Results: The optimal electrode configuration to ablate a 2.5 cm spheroidal tumor used two electrodes with a distance of 2 cm between the electrodes and a depth of insertion of 1 cm below the halfway point in the spherical tumor, as measured from the bottom of the electrode. This produced a V(IRE) of 3700 V. We found that it was generally best to have a small distance between the electrodes and for the center of the electrodes to be inserted at a depth equal to or deeper than the center of the tumor. We also found the distance between electrodes was far more important in influencing the outcome measures when compared with the depth of electrode insertion.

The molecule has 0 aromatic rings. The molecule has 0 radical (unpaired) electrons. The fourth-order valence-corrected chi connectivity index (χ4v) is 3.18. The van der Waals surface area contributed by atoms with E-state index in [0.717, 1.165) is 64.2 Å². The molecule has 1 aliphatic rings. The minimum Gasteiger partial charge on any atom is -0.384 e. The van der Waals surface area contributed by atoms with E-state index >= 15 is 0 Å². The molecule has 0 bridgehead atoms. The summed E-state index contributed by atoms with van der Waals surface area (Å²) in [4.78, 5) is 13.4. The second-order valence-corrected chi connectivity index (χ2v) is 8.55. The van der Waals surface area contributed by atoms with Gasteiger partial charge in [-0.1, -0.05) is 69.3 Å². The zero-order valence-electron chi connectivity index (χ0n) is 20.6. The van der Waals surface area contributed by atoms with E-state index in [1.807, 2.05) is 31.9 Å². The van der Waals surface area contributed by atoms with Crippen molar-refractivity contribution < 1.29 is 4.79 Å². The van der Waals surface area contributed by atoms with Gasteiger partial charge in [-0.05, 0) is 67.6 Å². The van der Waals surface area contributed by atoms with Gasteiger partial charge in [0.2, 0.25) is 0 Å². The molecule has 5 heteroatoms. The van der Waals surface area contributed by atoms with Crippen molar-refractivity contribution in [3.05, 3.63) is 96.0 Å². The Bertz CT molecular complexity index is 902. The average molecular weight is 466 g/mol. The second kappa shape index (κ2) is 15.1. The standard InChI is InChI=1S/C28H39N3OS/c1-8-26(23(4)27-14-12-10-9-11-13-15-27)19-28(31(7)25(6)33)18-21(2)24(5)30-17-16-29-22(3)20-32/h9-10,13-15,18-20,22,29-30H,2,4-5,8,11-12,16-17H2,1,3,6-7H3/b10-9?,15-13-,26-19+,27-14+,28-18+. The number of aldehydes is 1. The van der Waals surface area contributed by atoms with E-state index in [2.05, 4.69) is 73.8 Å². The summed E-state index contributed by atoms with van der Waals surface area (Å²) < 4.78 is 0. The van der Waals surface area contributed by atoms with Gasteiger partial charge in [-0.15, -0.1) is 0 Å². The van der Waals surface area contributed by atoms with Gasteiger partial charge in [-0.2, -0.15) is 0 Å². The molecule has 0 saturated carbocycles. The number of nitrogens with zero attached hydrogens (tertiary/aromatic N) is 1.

Conclusions: Overall, the distribution of electric field is highly dependent upon the electrode configuration, but the optimal configuration can be determined using numerical modeling. Our findings can help guide the clinical application of IRE as well as the selection of the best optimization algorithm to use in finding the optimal electrode configuration.

No MeSH data available.


Related in: MedlinePlus

Cross section of the tumor (circle) and its ablation zone (blue) at an applied voltage of 5.05 kV, which corresponds to the VIRE for two electrodes at a distance of 2.5 cm and depth of 1 cm for A) two electrodes B) three electrodes C) four electrodes D) three electrodes with the center of the electrodes shifted to the right 1 cm Note the asymmetry in B and the narrowing of the ablation zone in C. A bounding box around the tumor was used in the FEM simulations to improve the quality of the meshing and computations.